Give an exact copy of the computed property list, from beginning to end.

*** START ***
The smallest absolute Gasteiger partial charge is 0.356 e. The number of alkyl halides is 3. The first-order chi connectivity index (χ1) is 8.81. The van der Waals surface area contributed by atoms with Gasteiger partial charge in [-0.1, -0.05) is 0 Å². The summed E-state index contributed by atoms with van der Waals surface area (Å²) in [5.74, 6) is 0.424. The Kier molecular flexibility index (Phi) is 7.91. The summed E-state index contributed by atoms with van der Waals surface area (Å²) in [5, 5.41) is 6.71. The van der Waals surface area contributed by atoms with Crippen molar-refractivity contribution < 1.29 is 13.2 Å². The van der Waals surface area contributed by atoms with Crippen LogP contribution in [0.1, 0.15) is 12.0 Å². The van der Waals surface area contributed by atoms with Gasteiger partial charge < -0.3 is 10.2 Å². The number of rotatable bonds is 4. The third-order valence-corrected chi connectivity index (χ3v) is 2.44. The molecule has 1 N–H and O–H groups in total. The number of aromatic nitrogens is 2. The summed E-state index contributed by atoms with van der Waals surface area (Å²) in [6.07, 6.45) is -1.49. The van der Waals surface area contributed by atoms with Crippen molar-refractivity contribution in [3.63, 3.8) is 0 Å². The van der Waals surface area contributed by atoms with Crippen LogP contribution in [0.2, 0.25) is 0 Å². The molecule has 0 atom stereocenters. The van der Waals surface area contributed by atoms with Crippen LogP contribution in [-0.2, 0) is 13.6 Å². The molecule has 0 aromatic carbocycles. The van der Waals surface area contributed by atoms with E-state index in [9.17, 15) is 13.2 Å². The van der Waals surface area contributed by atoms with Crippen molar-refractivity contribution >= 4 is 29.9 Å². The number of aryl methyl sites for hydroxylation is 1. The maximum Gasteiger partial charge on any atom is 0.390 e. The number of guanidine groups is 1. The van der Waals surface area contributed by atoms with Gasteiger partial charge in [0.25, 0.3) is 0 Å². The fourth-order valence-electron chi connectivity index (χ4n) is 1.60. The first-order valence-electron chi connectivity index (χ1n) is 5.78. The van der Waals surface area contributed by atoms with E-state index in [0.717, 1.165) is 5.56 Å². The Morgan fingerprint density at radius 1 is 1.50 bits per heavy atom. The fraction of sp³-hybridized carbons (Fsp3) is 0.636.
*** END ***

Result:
The smallest absolute Gasteiger partial charge is 0.356 e. The number of alkyl halides is 3. The first-order chi connectivity index (χ1) is 8.81. The van der Waals surface area contributed by atoms with Gasteiger partial charge in [-0.1, -0.05) is 0 Å². The summed E-state index contributed by atoms with van der Waals surface area (Å²) in [5.74, 6) is 0.424. The Kier molecular flexibility index (Phi) is 7.91. The summed E-state index contributed by atoms with van der Waals surface area (Å²) in [5, 5.41) is 6.71. The van der Waals surface area contributed by atoms with Crippen molar-refractivity contribution < 1.29 is 13.2 Å². The van der Waals surface area contributed by atoms with Crippen LogP contribution in [0.1, 0.15) is 12.0 Å². The van der Waals surface area contributed by atoms with Gasteiger partial charge < -0.3 is 10.2 Å². The number of rotatable bonds is 4. The third-order valence-corrected chi connectivity index (χ3v) is 2.44. The molecule has 1 N–H and O–H groups in total. The number of aromatic nitrogens is 2. The summed E-state index contributed by atoms with van der Waals surface area (Å²) in [6.07, 6.45) is -1.49. The van der Waals surface area contributed by atoms with Crippen molar-refractivity contribution in [3.63, 3.8) is 0 Å². The van der Waals surface area contributed by atoms with Crippen LogP contribution in [0.2, 0.25) is 0 Å². The molecule has 0 atom stereocenters. The van der Waals surface area contributed by atoms with Crippen LogP contribution in [-0.2, 0) is 13.6 Å². The molecule has 0 aromatic carbocycles. The van der Waals surface area contributed by atoms with E-state index in [9.17, 15) is 13.2 Å². The van der Waals surface area contributed by atoms with Crippen molar-refractivity contribution >= 4 is 29.9 Å². The number of aryl methyl sites for hydroxylation is 1. The maximum Gasteiger partial charge on any atom is 0.390 e. The number of guanidine groups is 1. The van der Waals surface area contributed by atoms with Gasteiger partial charge in [0.25, 0.3) is 0 Å². The fourth-order valence-electron chi connectivity index (χ4n) is 1.60. The first-order valence-electron chi connectivity index (χ1n) is 5.78. The van der Waals surface area contributed by atoms with E-state index in [0.717, 1.165) is 5.56 Å². The Morgan fingerprint density at radius 1 is 1.50 bits per heavy atom. The fraction of sp³-hybridized carbons (Fsp3) is 0.636.